Citral

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Citral[1]
Skeletal formula of geranial
Geranial
Ball-and-stick model of the geranial molecule
Skeletal formula of neral
Neral
Ball-and-stick model of the neral molecule
Names
IUPAC name
3,7-dimethylocta-2,6-dienal
Other names
citral
geranialdehyde
Identifiers
5392-40-5 YesY
ChEBI CHEBI:16980 YesY
ChEMBL ChEMBL1080997 YesY
ChemSpider 553578 YesY
6327
Jmol 3D model Interactive image
Interactive image
KEGG C01499 YesY
PubChem 638011
RTECS number RG5075000
UNII T7EU0O9VPP YesY
Properties
C10H16O
Molar mass 152.24 g/mol
Appearance Pale yellow liquid
Odor Lemon like
Density 0.893 g/cm3
Boiling point 229 °C (444 °F; 502 K)
Vapor pressure 0.22 mmHg (20 °C)
Hazards
R-phrases R36, R37, R38
NFPA 704
Flammability code 1: Must be pre-heated before ignition can occur. Flash point over 93 °C (200 °F). E.g., canola oil Health code 0: Exposure under fire conditions would offer no hazard beyond that of ordinary combustible material. E.g., sodium chloride Reactivity code 0: Normally stable, even under fire exposure conditions, and is not reactive with water. E.g., liquid nitrogen Special hazards (white): no codeNFPA 704 four-colored diamond
Flash point 91 °C (196 °F; 364 K)
Related compounds
Related alkenals
Citronellal

Methacrolein
trans-2-Methyl-2-butenal

Except where otherwise noted, data are given for materials in their standard state (at 25 °C [77 °F], 100 kPa).
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Infobox references

Citral, or 3,7-dimethyl-2,6-octadienal or lemonal, is either a pair, or a mixture of terpenoids with the molecular formula C10H16O. The two compounds are double bond isomers. The E-isomer is known as geranial or citral A. The Z-isomer is known as neral or citral B.

Occurrence[edit]

Citral is present in the oils of several plants, including lemon myrtle (90-98%), Litsea citrata (90%), Litsea cubeba (70-85%), lemongrass (65-85%), lemon tea-tree (70-80%), Ocimum gratissimum (66.5%), Lindera citriodora (about 65%), Calypranthes parriculata (about 62%), petitgrain (36%), lemon verbena (30-35%), lemon ironbark (26%), lemon balm (11%), lime (6-9%), lemon (2-5%), and orange.[2][3][4]

Uses[edit]

Geranial has a strong lemon odor. Neral's lemon odor is less intense, but sweeter. Citral is therefore an aroma compound used in perfumery for its citrus effect. Citral is also used as a flavor and for fortifying lemon oil. It also has strong antimicrobial qualities,[5] and pheromonal effects in insects.[6][7]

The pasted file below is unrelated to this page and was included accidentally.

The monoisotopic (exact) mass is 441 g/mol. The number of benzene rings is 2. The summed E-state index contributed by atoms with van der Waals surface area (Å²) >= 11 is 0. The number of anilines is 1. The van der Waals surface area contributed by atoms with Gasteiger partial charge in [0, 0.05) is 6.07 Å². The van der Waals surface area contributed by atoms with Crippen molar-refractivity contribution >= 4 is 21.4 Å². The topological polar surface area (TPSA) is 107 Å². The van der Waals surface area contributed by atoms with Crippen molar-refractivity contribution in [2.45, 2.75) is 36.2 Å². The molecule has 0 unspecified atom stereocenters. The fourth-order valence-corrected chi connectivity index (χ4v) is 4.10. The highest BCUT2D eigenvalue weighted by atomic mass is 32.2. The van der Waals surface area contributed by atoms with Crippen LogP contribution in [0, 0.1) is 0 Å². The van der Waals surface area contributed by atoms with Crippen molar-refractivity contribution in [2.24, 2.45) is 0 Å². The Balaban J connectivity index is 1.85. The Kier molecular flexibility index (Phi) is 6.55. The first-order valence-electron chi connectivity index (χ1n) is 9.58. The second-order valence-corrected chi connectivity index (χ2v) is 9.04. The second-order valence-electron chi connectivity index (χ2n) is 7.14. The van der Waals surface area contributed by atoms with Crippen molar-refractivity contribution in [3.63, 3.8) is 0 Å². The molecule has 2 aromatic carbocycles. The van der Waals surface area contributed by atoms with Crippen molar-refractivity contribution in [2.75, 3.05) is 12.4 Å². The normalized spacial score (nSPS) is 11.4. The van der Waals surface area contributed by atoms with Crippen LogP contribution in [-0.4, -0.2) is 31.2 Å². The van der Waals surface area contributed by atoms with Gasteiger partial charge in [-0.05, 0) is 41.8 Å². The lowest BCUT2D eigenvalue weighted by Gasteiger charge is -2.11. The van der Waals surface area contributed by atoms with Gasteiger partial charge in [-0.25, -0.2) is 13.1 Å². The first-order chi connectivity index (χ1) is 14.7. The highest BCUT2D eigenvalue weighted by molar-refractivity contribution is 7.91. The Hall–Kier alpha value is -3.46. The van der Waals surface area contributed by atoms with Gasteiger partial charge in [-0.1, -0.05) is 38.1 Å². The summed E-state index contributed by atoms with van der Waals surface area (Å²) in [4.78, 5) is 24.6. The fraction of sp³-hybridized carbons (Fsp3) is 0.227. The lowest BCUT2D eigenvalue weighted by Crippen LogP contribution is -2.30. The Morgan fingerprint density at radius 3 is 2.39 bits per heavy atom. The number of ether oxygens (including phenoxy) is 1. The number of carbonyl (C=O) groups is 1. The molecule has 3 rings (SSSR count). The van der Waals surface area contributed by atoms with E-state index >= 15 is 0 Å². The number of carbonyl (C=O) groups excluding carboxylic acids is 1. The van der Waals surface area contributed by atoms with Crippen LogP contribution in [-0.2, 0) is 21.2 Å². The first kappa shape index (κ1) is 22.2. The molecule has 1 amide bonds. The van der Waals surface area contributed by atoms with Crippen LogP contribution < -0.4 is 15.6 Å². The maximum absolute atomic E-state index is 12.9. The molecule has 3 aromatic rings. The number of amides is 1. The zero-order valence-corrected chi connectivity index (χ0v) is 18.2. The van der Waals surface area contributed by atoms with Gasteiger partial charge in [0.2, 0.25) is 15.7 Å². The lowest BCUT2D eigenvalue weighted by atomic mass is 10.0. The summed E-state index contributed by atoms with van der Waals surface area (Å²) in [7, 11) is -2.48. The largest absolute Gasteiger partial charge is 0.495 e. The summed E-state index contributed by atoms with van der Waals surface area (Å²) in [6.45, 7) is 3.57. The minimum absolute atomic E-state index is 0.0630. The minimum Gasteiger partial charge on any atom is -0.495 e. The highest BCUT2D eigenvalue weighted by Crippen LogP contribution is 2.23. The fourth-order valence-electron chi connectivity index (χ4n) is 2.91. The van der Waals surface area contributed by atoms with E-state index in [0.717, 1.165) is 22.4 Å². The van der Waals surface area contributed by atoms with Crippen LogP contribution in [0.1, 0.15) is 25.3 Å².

Citral is used in the synthesis of vitamin A, ionone, and methylionone, to mask the smell of smoke.

Health and safety information[edit]

Two studies have shown 1-1.7% of people to be allergic to citral, and allergies are frequently reported. Citral on its own is strongly sensitizing to allergies; the International Fragrance Association recommends that citral only be used in association with substances that prevent a sensitizing effect. Citral has been extensively tested and has no known genotoxicity, and no known carcinogenic effect, but animal tests show dose-dependent effects on the kidneys.[8]

Compendial status[edit]

See also[edit]

References[edit]

  1. ^ Citral, The Merck Index, 12th Edition.
  2. ^ Fenaroli, G., Furia, T.E., Bellanca, N., Handbook of Flavor Ingredients, ISBN 0-87819-532-7
  3. ^ Lawless, J., The Illustrated Encyclopedia of Essential Oils, ISBN 1-85230-661-0
  4. ^ The Aromatic Plant Project
  5. ^ Onawunmi, G.O. (1989). "Evaluation of the antimicrobial activity of citral". Lett. Appl. Microbial. 9 (3): 105–108. doi:10.1111/j.1472-765X.1989.tb00301.x. 
  6. ^ Kuwahara, Y., Suzuki, H., Matsumoto, K. & Wada, Y. (1983). "Pheromone study on acarid mites. XI. Function of mite body as geometrical isomerization and reduction of citral (the alarm pheromone) Carpoglyphus lactis". Appl. Entomol. Zool. 18: 30–39. 
  7. ^ Robacker, D.C.; Hendry, L.B. (1977). "Neral and geranial: components of the sex pheromone of the parasitic wasp, Itoplectis conquisitor". J. Chem. Ecol. 3 (5): 563–577. doi:10.1007/BF00989077. 
  8. ^ Survey and health assessment of chemical substances in massage oils
  9. ^ The British Pharmacopoeia Secretariat (2009). "Index, BP 2009" (PDF). Retrieved 31 March 2010. 

External links[edit]